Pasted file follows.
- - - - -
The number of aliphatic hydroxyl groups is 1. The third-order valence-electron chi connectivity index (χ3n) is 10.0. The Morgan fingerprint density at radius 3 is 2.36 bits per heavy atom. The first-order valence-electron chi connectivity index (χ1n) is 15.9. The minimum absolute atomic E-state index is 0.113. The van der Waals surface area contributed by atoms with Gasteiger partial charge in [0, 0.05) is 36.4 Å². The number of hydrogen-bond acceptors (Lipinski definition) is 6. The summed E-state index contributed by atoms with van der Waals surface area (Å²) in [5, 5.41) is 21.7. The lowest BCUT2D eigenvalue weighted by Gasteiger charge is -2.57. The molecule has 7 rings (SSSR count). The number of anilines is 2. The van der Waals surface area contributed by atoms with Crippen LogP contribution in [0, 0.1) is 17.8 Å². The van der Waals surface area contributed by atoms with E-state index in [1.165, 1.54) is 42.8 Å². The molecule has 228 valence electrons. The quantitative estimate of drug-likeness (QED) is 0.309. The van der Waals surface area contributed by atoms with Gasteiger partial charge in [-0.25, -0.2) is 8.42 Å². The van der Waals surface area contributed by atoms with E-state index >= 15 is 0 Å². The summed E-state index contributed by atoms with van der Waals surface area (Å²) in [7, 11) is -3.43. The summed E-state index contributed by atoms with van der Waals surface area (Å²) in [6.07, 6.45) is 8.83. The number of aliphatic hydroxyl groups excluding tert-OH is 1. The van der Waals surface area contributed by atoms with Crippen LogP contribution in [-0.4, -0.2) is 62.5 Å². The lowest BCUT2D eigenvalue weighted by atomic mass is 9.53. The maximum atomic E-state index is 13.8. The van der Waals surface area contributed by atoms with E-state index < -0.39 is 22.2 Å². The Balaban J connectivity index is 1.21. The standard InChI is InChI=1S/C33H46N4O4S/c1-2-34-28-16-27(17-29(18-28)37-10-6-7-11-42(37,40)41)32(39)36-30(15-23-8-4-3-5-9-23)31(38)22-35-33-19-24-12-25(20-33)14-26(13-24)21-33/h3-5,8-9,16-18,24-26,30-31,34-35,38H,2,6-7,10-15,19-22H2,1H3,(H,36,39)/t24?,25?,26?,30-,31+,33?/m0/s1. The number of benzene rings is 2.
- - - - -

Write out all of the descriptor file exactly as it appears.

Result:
The number of aliphatic hydroxyl groups is 1. The third-order valence-electron chi connectivity index (χ3n) is 10.0. The Morgan fingerprint density at radius 3 is 2.36 bits per heavy atom. The first-order valence-electron chi connectivity index (χ1n) is 15.9. The minimum absolute atomic E-state index is 0.113. The van der Waals surface area contributed by atoms with Gasteiger partial charge in [0, 0.05) is 36.4 Å². The number of hydrogen-bond acceptors (Lipinski definition) is 6. The summed E-state index contributed by atoms with van der Waals surface area (Å²) in [5, 5.41) is 21.7. The lowest BCUT2D eigenvalue weighted by Gasteiger charge is -2.57. The molecule has 7 rings (SSSR count). The number of anilines is 2. The van der Waals surface area contributed by atoms with Crippen LogP contribution in [0, 0.1) is 17.8 Å². The van der Waals surface area contributed by atoms with E-state index in [1.165, 1.54) is 42.8 Å². The molecule has 228 valence electrons. The quantitative estimate of drug-likeness (QED) is 0.309. The van der Waals surface area contributed by atoms with Gasteiger partial charge in [-0.25, -0.2) is 8.42 Å². The van der Waals surface area contributed by atoms with E-state index >= 15 is 0 Å². The summed E-state index contributed by atoms with van der Waals surface area (Å²) in [7, 11) is -3.43. The summed E-state index contributed by atoms with van der Waals surface area (Å²) in [6.07, 6.45) is 8.83. The number of aliphatic hydroxyl groups excluding tert-OH is 1. The van der Waals surface area contributed by atoms with Crippen LogP contribution in [-0.4, -0.2) is 62.5 Å². The lowest BCUT2D eigenvalue weighted by atomic mass is 9.53. The maximum atomic E-state index is 13.8. The van der Waals surface area contributed by atoms with E-state index < -0.39 is 22.2 Å². The Balaban J connectivity index is 1.21. The standard InChI is InChI=1S/C33H46N4O4S/c1-2-34-28-16-27(17-29(18-28)37-10-6-7-11-42(37,40)41)32(39)36-30(15-23-8-4-3-5-9-23)31(38)22-35-33-19-24-12-25(20-33)14-26(13-24)21-33/h3-5,8-9,16-18,24-26,30-31,34-35,38H,2,6-7,10-15,19-22H2,1H3,(H,36,39)/t24?,25?,26?,30-,31+,33?/m0/s1. The number of benzene rings is 2.